I didn't actually drive in Italy. Usually I got a little carsick when Cole was driving. (I think it's a combination of riding in a teeny-tiny car and swerving around lots of round-abouts.) Motorcycles pass on the center line, stop signs are more of a suggestion and everyone is in a hurry. When they're walking, Italians stroll casually - the old men clasp their hands behind their back. Behind the wheel it's another story! There's constant honking, zipping around each other, constant craziness. So we're happy to say "Ciao!" to driving in Italy. Cole has a few things to add about driving in Italy. He may or may not have some unresolved tension:
"I won't miss driving in Italy. I won't miss the whiplash from the stop-and-start traffic. Always being on the look out for cars or pedestrians suddenly dashing or pulling out in front of me. I won't miss the overly-complicated gas stations. I won't miss someone one riding inches (or centimeters) from my rear bumper because I'm only going 15 over the posted speed limit. I won't miss being honked at for yielding too long at a roundabout or for breaking some unknown traffic law. I definitely won't miss seeing a squad (one or two) local polizia parked at a roundabout waving random cars over with their "driveway reflectors" for God-only-knows-why. This, by the way, is one of the most baffling things to me. Who really knows what the local polizia actually do?!? (Even our Italian friends agree!) I won't miss people driving in the center lane like their car is on a monorail. And I won't miss being startled by a car or motorcycle suddenly appearing in my blind spot just as I'm getting the nerve to actually make a move to pass the rare driver who is abiding by the speed limit."Ok, seriously... I had to cut him off. Get this guy into therapy. :)
Yum just doesn't cut it... American pizza doesn't really even deserve to be called "pizza." It should have an entirely different name. Admittedly, it took us awhile to fall in love with pizza in Italy, but it's one of those things we already really miss. Cole's still perfecting his pizza crust... chop, chop!!
We lived in a third-floor apartment. It's really beautiful, but old... The windows are thin and there was a parking lot below us... Laying in bed at night, we heard people having conversations plain as day below. Also, noisy motorcycles. Why, oh why do these Italian kids think they need to make their motor louder? We have no drier... I can confidently say that I do not miss air-drying everything... There are just some things that need to be fluffy-soft. Also, no microwave. Some would say this is healthier. I say, blah. What WILL we miss? Hearing the music of a string quartet float up to our living room window... Seeing the beautiful terracotta rooftops from all of our windows. Walking a few short blocks to the scenic lake shore... there are so many things that we'll miss about our awesome location and beautiful apartment.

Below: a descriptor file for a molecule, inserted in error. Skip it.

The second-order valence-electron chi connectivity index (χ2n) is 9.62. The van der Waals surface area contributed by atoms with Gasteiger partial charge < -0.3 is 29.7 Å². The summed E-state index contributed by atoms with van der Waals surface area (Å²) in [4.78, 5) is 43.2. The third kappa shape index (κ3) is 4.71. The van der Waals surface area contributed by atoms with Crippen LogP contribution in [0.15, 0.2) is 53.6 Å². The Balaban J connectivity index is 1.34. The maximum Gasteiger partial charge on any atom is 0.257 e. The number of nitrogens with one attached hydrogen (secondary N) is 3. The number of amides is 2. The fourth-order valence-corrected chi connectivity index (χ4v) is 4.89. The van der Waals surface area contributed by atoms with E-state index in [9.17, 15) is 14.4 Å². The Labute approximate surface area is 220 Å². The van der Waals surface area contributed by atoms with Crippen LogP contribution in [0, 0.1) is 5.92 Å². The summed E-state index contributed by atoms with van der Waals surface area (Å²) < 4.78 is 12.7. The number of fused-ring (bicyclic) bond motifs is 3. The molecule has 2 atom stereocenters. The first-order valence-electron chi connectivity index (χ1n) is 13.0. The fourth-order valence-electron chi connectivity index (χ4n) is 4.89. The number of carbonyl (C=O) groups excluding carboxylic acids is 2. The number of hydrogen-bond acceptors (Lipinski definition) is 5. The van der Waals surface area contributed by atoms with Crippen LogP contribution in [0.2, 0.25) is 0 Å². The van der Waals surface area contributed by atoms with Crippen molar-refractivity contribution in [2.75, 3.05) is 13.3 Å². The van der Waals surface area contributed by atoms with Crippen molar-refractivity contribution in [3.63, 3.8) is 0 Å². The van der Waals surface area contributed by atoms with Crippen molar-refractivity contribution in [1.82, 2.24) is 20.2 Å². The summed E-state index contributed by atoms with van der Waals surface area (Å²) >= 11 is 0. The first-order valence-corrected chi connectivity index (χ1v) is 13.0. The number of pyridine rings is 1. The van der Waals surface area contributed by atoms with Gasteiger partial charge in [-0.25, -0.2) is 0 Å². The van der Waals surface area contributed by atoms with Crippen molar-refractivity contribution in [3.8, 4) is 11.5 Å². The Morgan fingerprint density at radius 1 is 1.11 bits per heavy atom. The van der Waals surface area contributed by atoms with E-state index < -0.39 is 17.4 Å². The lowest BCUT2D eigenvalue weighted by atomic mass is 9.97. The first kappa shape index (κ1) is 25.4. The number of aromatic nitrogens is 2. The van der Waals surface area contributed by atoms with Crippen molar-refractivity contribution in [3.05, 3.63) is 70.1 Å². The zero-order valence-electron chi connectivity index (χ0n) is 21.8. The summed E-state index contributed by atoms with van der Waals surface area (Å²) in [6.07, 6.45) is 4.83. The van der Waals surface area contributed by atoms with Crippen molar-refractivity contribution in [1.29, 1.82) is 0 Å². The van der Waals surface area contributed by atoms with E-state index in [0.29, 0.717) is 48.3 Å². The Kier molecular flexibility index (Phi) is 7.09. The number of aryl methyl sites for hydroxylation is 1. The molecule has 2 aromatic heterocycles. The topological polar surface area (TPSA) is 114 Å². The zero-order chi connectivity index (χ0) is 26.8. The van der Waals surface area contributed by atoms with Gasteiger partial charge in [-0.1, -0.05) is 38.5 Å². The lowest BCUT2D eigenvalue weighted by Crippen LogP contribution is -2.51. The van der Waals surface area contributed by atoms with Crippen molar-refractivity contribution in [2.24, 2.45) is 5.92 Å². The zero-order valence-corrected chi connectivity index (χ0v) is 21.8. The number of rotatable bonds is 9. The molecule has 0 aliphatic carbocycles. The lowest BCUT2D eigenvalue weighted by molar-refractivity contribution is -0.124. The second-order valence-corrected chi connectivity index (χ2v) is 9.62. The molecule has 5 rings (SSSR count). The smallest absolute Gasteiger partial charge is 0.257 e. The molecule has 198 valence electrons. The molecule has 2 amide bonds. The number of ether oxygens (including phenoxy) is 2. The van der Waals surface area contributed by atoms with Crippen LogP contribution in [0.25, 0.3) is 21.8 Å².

Dining in Italy
Italians have mealtime down to an art... it really is a beautiful experience to dine - really dine. If you ever have an Italian vacay planned in the future, budget for a real meal out, order all the courses, and plan for at least three hours of chatting, drinking and eating fresh, delicious foods.
Will SOMEBODY please tell the youth of Italy that smoking is bad for you? They haven't gotten the memo. We saw many, many kids (who looked to be around 14-15?!) lighting up.
Cole now has an espresso machine. He is officially a coffee snob and we're taking orders for lattes and cappuccinos... Mmmmm! Yum! Now if I can just figure out how to work the darn thing...
Waiting In Lines
Lines? What are lines? Those orderly things don't exist in Italy... much to our frustration. Even checking out at the grocery store was chaotic... Everyone likes to crowd to the front and it drove us batty...
It's delicious and cheap. We brought some home with us and I'm sure it won't last long! What's not to love about Italian wine?!
This is one of those things that puts a lump in my throat. We left Italy with some awesome new friendships - parting ways with people we know we may never, ever see again. Thank God for the internet, facebook and instant-messaging. We hope that we will get to see some of these friendly faces one day soon. :)
We wrote much of this post while still in Italy and I'm just now getting around to putting it up... There are so many more things we could discuss... but this is plenty for now.
With any decision you make in life, there are sacrifices. Going to Italy was a tremendous blessing in many ways, but we also missed much, as well. We hope this long post captures some of the things we LOVED and some of the challenges from our stay, too. It was a beautiful, crazy experience and we wouldn't trade it for the world!